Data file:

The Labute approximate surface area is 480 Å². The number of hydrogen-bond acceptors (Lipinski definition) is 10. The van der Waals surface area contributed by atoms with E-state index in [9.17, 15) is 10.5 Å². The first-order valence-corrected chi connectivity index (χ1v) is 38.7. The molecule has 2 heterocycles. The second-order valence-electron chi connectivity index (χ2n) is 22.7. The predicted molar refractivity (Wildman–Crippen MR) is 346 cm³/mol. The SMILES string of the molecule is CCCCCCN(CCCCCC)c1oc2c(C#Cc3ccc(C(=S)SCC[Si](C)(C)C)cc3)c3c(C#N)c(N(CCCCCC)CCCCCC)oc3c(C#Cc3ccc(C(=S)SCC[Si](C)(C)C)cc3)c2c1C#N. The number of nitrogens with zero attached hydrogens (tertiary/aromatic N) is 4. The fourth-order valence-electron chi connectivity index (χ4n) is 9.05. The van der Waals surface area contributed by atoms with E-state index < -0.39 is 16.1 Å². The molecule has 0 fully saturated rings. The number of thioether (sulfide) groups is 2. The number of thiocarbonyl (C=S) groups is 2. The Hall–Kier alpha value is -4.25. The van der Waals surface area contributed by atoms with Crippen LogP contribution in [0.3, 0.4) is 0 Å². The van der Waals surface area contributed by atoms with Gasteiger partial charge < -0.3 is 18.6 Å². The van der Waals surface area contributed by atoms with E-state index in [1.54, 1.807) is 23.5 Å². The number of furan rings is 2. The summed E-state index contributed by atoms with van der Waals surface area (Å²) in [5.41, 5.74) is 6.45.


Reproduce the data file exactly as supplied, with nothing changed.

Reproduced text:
The Labute approximate surface area is 480 Å². The number of hydrogen-bond acceptors (Lipinski definition) is 10. The van der Waals surface area contributed by atoms with E-state index in [9.17, 15) is 10.5 Å². The first-order valence-corrected chi connectivity index (χ1v) is 38.7. The molecule has 2 heterocycles. The second-order valence-electron chi connectivity index (χ2n) is 22.7. The predicted molar refractivity (Wildman–Crippen MR) is 346 cm³/mol. The SMILES string of the molecule is CCCCCCN(CCCCCC)c1oc2c(C#Cc3ccc(C(=S)SCC[Si](C)(C)C)cc3)c3c(C#N)c(N(CCCCCC)CCCCCC)oc3c(C#Cc3ccc(C(=S)SCC[Si](C)(C)C)cc3)c2c1C#N. The number of nitrogens with zero attached hydrogens (tertiary/aromatic N) is 4. The fourth-order valence-electron chi connectivity index (χ4n) is 9.05. The van der Waals surface area contributed by atoms with E-state index < -0.39 is 16.1 Å². The molecule has 0 fully saturated rings. The number of thioether (sulfide) groups is 2. The number of thiocarbonyl (C=S) groups is 2. The Hall–Kier alpha value is -4.25. The van der Waals surface area contributed by atoms with Crippen LogP contribution in [0.3, 0.4) is 0 Å². The van der Waals surface area contributed by atoms with Gasteiger partial charge < -0.3 is 18.6 Å². The van der Waals surface area contributed by atoms with E-state index in [1.54, 1.807) is 23.5 Å². The number of furan rings is 2. The summed E-state index contributed by atoms with van der Waals surface area (Å²) in [5.41, 5.74) is 6.45.